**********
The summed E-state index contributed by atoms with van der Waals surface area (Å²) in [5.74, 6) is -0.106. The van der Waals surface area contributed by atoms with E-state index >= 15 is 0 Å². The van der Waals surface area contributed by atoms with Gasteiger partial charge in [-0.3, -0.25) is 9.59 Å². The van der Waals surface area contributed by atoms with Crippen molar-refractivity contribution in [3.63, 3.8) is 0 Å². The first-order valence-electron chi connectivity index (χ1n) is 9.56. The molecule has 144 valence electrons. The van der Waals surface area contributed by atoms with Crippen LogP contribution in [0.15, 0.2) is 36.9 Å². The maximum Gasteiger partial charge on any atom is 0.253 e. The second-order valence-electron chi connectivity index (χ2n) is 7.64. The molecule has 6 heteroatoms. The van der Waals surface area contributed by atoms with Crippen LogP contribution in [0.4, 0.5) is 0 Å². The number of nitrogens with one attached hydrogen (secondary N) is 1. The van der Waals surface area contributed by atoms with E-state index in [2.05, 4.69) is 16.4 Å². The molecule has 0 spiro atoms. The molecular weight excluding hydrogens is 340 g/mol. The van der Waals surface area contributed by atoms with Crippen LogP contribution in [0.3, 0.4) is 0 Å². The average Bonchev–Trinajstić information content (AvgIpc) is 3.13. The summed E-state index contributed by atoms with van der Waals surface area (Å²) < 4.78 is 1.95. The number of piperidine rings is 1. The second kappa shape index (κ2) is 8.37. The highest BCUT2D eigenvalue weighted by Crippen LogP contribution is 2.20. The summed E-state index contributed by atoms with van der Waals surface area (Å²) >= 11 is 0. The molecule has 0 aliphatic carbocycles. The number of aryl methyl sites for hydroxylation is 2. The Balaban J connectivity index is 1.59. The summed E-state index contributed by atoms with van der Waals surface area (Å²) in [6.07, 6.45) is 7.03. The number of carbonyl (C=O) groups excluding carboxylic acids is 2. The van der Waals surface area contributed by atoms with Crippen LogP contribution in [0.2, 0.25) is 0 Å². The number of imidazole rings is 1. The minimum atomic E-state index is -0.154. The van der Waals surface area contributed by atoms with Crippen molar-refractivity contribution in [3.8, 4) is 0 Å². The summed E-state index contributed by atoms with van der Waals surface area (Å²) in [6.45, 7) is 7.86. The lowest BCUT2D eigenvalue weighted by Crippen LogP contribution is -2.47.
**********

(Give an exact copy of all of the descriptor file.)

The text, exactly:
The summed E-state index contributed by atoms with van der Waals surface area (Å²) in [5.74, 6) is -0.106. The van der Waals surface area contributed by atoms with E-state index >= 15 is 0 Å². The van der Waals surface area contributed by atoms with Gasteiger partial charge in [-0.3, -0.25) is 9.59 Å². The van der Waals surface area contributed by atoms with Crippen molar-refractivity contribution in [3.63, 3.8) is 0 Å². The first-order valence-electron chi connectivity index (χ1n) is 9.56. The molecule has 144 valence electrons. The van der Waals surface area contributed by atoms with Crippen LogP contribution in [0.15, 0.2) is 36.9 Å². The maximum Gasteiger partial charge on any atom is 0.253 e. The second-order valence-electron chi connectivity index (χ2n) is 7.64. The molecule has 6 heteroatoms. The van der Waals surface area contributed by atoms with Crippen LogP contribution in [0.4, 0.5) is 0 Å². The number of nitrogens with one attached hydrogen (secondary N) is 1. The van der Waals surface area contributed by atoms with E-state index in [2.05, 4.69) is 16.4 Å². The molecule has 0 spiro atoms. The molecular weight excluding hydrogens is 340 g/mol. The van der Waals surface area contributed by atoms with Crippen LogP contribution in [0.3, 0.4) is 0 Å². The average Bonchev–Trinajstić information content (AvgIpc) is 3.13. The summed E-state index contributed by atoms with van der Waals surface area (Å²) < 4.78 is 1.95. The number of piperidine rings is 1. The second kappa shape index (κ2) is 8.37. The highest BCUT2D eigenvalue weighted by Crippen LogP contribution is 2.20. The summed E-state index contributed by atoms with van der Waals surface area (Å²) >= 11 is 0. The molecule has 0 aliphatic carbocycles. The number of aryl methyl sites for hydroxylation is 2. The Balaban J connectivity index is 1.59. The summed E-state index contributed by atoms with van der Waals surface area (Å²) in [6.07, 6.45) is 7.03. The number of carbonyl (C=O) groups excluding carboxylic acids is 2. The van der Waals surface area contributed by atoms with Crippen LogP contribution in [0.2, 0.25) is 0 Å². The number of imidazole rings is 1. The minimum atomic E-state index is -0.154. The van der Waals surface area contributed by atoms with Crippen molar-refractivity contribution in [3.8, 4) is 0 Å². The summed E-state index contributed by atoms with van der Waals surface area (Å²) in [6.45, 7) is 7.86. The lowest BCUT2D eigenvalue weighted by Crippen LogP contribution is -2.47.